Project Description

ETFs (Exchange Traded Funds)

What is an ETF?

An exchange traded fund (“ETF”) is a form of mutual fund that is traded on a stock exchange.

How are ETFs and mutual funds similar?

Both ETFs and traditional open-end mutual funds are regulated under the Investment Company of Act of 1940. The 1940 Act allows a fund to hold a portfolio of securities and allocate that fund among its investors in the form of shares. Portfolios of ETFs and mutual funds can be managed in the same manner by their portfolio managers. 

How are ETFs and mutual funds different? 

ETFs can be purchased on the stock exchange on which it is listed any time during the trading day, between 0930 and 1600 Eastern Time. Mutual funds can only be purchased or sold as of the closing price at the end of the trading day, at 1600 Eastern Time.

Mutual funds can either be purchased through an investment account held by a broker dealer or can be purchased directly with the mutual fund without going through a broker dealer. ETFs must be purchased through a broker dealer since the shares are traded on a stock exchange.

Mutual fund transactions are settled in cash. ETF transactions are settled by the AP either delivering a basket of securities in exchange for shares for new investor purchases or receiving a basket of securities from the ETF in exchange for shares that are being redeemed by investors.

How does an ETF operate?

ETF purchases and redemptions are handled between the ETF and authorized participants (“APs”).

ETF shares are issued or redeemed in exchange for securities rather than cash. An authorized participant or AP sells shares to investors through the investor’s broker dealer, or purchases shares from those investors on the open market of the stock exchange on which the ETF is listed. A lead market maker typically guarantees a continuous market, and APs usually make a market in those same ETFs but may choose at particular times not to offer a bid/ask market for the ETF.

What is an AP?

An authorized participant or AP is a critical part of the ETF process. An AP is a broker dealer that may provide bid/ask market for an ETF on the stock exchange on which the ETF trades. The authorized participant is important to the creation of new shares in an ETF, or redemption of shares from the ETF.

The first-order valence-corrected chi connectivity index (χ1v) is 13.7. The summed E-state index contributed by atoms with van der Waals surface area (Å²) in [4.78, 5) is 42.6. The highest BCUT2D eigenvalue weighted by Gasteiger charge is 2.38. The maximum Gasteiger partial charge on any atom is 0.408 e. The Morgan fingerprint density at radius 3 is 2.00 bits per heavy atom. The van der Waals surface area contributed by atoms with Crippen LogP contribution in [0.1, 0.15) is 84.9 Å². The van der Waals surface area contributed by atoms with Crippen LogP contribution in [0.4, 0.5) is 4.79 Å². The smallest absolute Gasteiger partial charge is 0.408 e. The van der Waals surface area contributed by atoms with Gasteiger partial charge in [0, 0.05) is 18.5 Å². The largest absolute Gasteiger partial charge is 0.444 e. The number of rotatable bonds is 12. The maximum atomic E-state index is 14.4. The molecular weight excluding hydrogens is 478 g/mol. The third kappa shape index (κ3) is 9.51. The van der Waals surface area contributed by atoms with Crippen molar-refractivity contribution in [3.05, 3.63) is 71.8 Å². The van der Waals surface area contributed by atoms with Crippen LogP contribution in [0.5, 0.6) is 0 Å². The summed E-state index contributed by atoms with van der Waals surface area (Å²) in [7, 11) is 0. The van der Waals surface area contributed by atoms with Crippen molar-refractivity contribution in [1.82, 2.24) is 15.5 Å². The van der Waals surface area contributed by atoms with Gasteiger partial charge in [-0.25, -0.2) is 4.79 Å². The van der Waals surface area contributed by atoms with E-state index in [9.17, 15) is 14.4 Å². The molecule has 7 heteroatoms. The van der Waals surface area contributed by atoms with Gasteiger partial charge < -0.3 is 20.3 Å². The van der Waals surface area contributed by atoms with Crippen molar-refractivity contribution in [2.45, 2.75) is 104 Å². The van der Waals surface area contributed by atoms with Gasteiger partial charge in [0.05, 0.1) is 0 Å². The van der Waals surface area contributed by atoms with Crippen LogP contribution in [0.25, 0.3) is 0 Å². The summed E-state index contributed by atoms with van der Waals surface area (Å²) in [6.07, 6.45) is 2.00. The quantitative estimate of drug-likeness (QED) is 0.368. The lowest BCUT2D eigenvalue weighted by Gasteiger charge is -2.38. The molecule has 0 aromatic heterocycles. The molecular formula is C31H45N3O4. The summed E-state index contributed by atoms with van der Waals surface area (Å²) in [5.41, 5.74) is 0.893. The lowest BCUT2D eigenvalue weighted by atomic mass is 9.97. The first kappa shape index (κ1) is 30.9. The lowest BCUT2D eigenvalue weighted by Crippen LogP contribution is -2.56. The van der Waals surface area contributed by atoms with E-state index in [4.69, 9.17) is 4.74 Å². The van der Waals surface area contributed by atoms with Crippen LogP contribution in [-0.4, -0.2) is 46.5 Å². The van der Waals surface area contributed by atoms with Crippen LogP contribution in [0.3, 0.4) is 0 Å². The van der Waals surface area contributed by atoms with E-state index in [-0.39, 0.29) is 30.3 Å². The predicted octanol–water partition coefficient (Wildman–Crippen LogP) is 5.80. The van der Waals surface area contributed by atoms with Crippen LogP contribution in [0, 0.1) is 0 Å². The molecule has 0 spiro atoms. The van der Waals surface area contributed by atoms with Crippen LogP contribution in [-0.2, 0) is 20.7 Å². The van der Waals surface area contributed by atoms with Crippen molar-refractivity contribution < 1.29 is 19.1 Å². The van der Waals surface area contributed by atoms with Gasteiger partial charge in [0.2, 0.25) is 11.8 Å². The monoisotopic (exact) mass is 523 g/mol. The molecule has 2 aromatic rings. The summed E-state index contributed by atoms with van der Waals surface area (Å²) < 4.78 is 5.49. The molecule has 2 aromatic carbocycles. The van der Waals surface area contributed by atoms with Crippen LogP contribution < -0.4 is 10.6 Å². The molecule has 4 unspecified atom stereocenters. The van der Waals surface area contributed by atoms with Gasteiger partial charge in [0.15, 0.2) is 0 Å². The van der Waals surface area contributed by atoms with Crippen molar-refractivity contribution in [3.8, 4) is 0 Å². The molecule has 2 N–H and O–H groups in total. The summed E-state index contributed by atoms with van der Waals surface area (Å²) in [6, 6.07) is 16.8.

What is an ETF basket? 

An ETF basket is comprised of the same securities that are in the ETF. These securities are delivered to the ETF much like cash is delivered to a mutual fund, in exchange for shares in the ETF. For redemptions the ETF will deliver a basket of securities to the AP to redeem shares the AP has repurchased on the stock exchange from ETF shareholders.

What is a special basket?

In certain circumstances the ETF portfolio manager may wish to ask for a slight variation in the basket so that it is different than the ETF portfolio. The portfolio manager may wish to rebalance the portfolio and does not want to receive additional shares in a particular security, so may ask the AP to deliver an equal value of a different security.

Special baskets are even more important in the recently approved non-transparent and semi-transparent ETF structures, where the baskets are intentionally slightly different than the actual ETF portfolio, with a goal of not disclosing to the investing public a small portfolio of the ETF in order to preserve the portfolio manager’s strategy and proprietary processes.

Are ETFs and mutual funds subject to tax?

If the fund distributes its net income and realized capital gains to shareholders during the year, the fund itself is not subject to any state or federal income or capital gains tax.

Why are ETFs considered tax efficient?

A key difference between mutual funds and ETFs is the tax efficiency of an ETF. A portfolio manager to a mutual fund may choose to sell securities in the fund portfolio in which the fund has an unrealized capital gain. Once sold, the unrealized gain becomes a realized gain, and must be distributed to shareholders prior to year-end in the form of a taxable dividend.